In the 5th edition rules the simulation has been scrapped as it helped no one. Checking individual line of sights would suggest to the players that the figure’s pose represented a snap shot of their actions on the battlefield which is nonsense. Soldiers do not remain in one pose or even one posture during a battle. They crouch to avoid fire, go prone in craters and charge across streets. Now all friendly units are allowed to fire through each other without any line of sight checks. Instead, the enemy receives a bonus cover save.

This has gone from providing a simulation to creating a metaphor. Instead of being pedantic about the position of a miniature, we imagine that as the Storm Troopers turn to fire at on coming Orks through an allied squad of Guardsmen, the Storm Troopers time their shots as the Guardsmen duck into a crater or dive down as squad leaders coordinate their attack. The cover save that the Orks receive represents the Storm Troopers taking difficult shots through or round a mass of bodies as artillery lands around them and their comrades are cut down.


This attitude sits better with some people than it does others. The entirety of Warhammer is abstract silliness and it is easy to see where they have chosen to capture the essence of the situation and provide the most streamlined experience they can. Games Workshop designers also choose to outright contradict common sense in order to provide a better game.

In previous iterations if a unit wiped out an enemy squad in close combat they would be able to move into combat with another nearby enemy unit. This is pretty dramatic tactically as a specialist close combat unit could very easily destroy a huge amount of squads over the course of a couple of turns. Now they cannot do this which allows weaker armies to have a chance to shoot the rampaging combat monsters and level the playing field. This infuriates close combat players but it benefits the game greatly.

As designers, be it of table top games or videogames, we craft a set of rules that allow players to have an enjoyable experience. The above close combat rule is the 40K equivalent to the rubber band AI in Mario Kart. Is a game more interesting if one player very quickly gains a huge advantage that cannot be overcome by the other player or is it more interesting if it comes to a nail biting finale where two players have dealt blows to each other and kept on equal footing until the exciting end game?

In an engaging game the player’s advantage should not come from the rules but rather the tactical application of those rules. But how does this relate to videogames?

Well, modern videogames have a problem with players perceive them as simulating reality. Players often wish the rules of a videogame were different to allow them to perform actions that they imagine their character could do in the real world.

This problem is unique to modern games that have realisitic graphics and that take place in real world locations. This is because the rule system is less obvious as players assume these games are simulations. Someone once described Rainbow Six Vegas as a simulator to me. They argued that because the game has realistic art, realistic weapon handling and took place in a real geographical location that the game was attempting to simulate real life.

This couldn’t be further from the truth. R6V has a very definite set of rules that are no different to the set of rules in Mario. No one questions Mario’s rules though. How can you question whether it is a simulation when you control a plumber that jumps on the heads of some mushrooms, collects other mushrooms and is friends with other mushrooms and where a family of dinosaurs command an army of ghosts, turtles and grinning bullets?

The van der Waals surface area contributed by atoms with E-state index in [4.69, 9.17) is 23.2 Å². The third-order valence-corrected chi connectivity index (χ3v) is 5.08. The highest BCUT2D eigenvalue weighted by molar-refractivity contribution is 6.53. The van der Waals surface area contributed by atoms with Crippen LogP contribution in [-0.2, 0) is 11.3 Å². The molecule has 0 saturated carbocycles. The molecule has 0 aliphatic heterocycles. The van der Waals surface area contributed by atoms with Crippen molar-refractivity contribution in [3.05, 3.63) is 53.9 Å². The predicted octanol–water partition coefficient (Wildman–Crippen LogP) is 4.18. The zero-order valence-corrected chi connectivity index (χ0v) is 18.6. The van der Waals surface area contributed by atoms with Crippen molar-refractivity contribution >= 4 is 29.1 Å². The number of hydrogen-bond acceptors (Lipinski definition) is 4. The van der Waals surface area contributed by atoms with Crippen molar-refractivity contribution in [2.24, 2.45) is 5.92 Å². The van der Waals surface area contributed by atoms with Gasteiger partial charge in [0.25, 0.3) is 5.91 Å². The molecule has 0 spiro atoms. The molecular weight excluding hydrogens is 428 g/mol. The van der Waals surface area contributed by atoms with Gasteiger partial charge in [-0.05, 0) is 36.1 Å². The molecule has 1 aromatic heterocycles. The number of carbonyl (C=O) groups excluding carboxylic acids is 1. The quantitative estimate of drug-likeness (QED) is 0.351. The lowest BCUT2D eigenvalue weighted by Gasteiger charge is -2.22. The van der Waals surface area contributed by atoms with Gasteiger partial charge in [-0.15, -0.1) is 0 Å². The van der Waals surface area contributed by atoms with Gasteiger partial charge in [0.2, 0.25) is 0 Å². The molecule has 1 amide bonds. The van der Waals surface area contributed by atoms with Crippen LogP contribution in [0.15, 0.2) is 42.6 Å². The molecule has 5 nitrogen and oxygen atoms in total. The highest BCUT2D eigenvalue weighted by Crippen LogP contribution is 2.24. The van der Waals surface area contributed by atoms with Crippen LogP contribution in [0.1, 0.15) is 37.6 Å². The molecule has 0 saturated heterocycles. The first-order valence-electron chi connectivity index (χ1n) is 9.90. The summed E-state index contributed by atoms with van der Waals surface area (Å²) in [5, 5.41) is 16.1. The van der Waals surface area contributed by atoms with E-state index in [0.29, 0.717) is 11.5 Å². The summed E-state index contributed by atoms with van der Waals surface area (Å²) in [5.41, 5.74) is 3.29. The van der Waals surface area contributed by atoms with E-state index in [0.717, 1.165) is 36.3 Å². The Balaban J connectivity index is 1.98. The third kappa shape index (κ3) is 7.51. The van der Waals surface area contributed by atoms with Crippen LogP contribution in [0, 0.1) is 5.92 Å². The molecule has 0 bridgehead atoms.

Rainbow Six Vegas is essentially the same game as Mario when viewed in a reductive way. The game provides a setting for the player to move in and combat enemies with a number of tools. The player must learn the rules of the game and use their understanding of these rules along with a selection of tools to get from the beginning to the end.


The difference is that players can relate to the Rainbow Six characters and setting more easily and can impose their own desires and perceptions of reality upon the supposedly realistic aspects of the game. The fact is that R6V is entirely unrealistic. You can disembody your vision and view yourself in the third person, heal fatal bullet damage, the weapons are not at all realistic and instead of neutralising a terrorist cell you kill an entire army.

The game has a very defined set of rules and does not create what we traditionally call a simulation of combat. Instead it creates a metaphor of a special ops team clearing buildings of terrorists. This is because a game where you rappel through a window, throw a flashbang, shoot two dudes and then order your team to blow open a door and clear the next room is far more fun than trying to rappel through a window to find that there is a knot in your rope and then being shot in the legs and waiting for an hour for the rescue team to clear the building and extract you and then spending days of gameplay in a military hospital. The former is a metaphor for how we wish combat was and the latter is a simulation of the actualities of combat.


What people actually want is a believable context. They want to perform the actions they feel they should be able to in possibility spaces that feel contextually realistic. When a player resorts to saying “That’s not realistic” at a point in a game it means that the metaphor has been broken and that they now view it as a simulation. This is a fine line to tread when we have games that look like Crysis and are the nearest to photo realistic as we have gotten.

Designers must strive to create games that are like the 5th edition of 40K. Games where the players buy into the fantasy and do not resort to wanting a simulation but instead are happy with the metaphor for whatever scenario we are trying to create.